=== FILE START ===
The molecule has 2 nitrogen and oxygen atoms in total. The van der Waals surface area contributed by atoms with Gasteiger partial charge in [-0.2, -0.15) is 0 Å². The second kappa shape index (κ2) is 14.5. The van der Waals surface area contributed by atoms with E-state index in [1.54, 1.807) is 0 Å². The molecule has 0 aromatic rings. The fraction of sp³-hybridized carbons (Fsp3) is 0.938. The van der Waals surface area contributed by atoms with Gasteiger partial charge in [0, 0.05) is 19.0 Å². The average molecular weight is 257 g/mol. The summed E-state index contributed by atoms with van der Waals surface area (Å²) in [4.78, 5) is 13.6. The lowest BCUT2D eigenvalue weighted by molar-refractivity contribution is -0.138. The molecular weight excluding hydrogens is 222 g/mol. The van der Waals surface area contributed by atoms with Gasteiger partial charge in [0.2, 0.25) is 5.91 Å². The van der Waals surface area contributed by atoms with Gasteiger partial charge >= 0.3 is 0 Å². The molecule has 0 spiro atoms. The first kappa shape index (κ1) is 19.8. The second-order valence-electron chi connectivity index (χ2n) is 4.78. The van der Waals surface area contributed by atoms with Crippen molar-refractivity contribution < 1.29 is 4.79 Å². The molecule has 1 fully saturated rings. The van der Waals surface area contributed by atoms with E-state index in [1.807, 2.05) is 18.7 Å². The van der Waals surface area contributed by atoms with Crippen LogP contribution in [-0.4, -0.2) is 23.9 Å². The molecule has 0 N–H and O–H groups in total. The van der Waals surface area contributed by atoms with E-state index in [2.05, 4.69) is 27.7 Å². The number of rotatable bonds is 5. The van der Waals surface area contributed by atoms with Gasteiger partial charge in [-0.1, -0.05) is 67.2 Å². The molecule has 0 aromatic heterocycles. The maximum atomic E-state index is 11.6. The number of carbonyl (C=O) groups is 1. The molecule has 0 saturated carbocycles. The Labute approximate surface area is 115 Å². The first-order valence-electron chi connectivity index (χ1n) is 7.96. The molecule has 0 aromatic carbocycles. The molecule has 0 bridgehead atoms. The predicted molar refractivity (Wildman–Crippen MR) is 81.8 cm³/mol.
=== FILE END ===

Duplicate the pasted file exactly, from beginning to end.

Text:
The molecule has 2 nitrogen and oxygen atoms in total. The van der Waals surface area contributed by atoms with Gasteiger partial charge in [-0.2, -0.15) is 0 Å². The second kappa shape index (κ2) is 14.5. The van der Waals surface area contributed by atoms with E-state index in [1.54, 1.807) is 0 Å². The molecule has 0 aromatic rings. The fraction of sp³-hybridized carbons (Fsp3) is 0.938. The van der Waals surface area contributed by atoms with Gasteiger partial charge in [0, 0.05) is 19.0 Å². The average molecular weight is 257 g/mol. The summed E-state index contributed by atoms with van der Waals surface area (Å²) in [4.78, 5) is 13.6. The lowest BCUT2D eigenvalue weighted by molar-refractivity contribution is -0.138. The molecular weight excluding hydrogens is 222 g/mol. The van der Waals surface area contributed by atoms with Gasteiger partial charge in [0.2, 0.25) is 5.91 Å². The van der Waals surface area contributed by atoms with Gasteiger partial charge >= 0.3 is 0 Å². The molecule has 0 spiro atoms. The first kappa shape index (κ1) is 19.8. The second-order valence-electron chi connectivity index (χ2n) is 4.78. The van der Waals surface area contributed by atoms with Crippen molar-refractivity contribution < 1.29 is 4.79 Å². The molecule has 1 fully saturated rings. The van der Waals surface area contributed by atoms with E-state index in [1.807, 2.05) is 18.7 Å². The van der Waals surface area contributed by atoms with Crippen LogP contribution in [-0.4, -0.2) is 23.9 Å². The molecule has 0 N–H and O–H groups in total. The van der Waals surface area contributed by atoms with E-state index in [2.05, 4.69) is 27.7 Å². The number of rotatable bonds is 5. The van der Waals surface area contributed by atoms with Gasteiger partial charge in [-0.1, -0.05) is 67.2 Å². The molecule has 0 aromatic heterocycles. The maximum atomic E-state index is 11.6. The number of carbonyl (C=O) groups is 1. The molecule has 0 saturated carbocycles. The Labute approximate surface area is 115 Å². The first-order valence-electron chi connectivity index (χ1n) is 7.96. The molecule has 0 aromatic carbocycles. The molecule has 0 bridgehead atoms. The predicted molar refractivity (Wildman–Crippen MR) is 81.8 cm³/mol.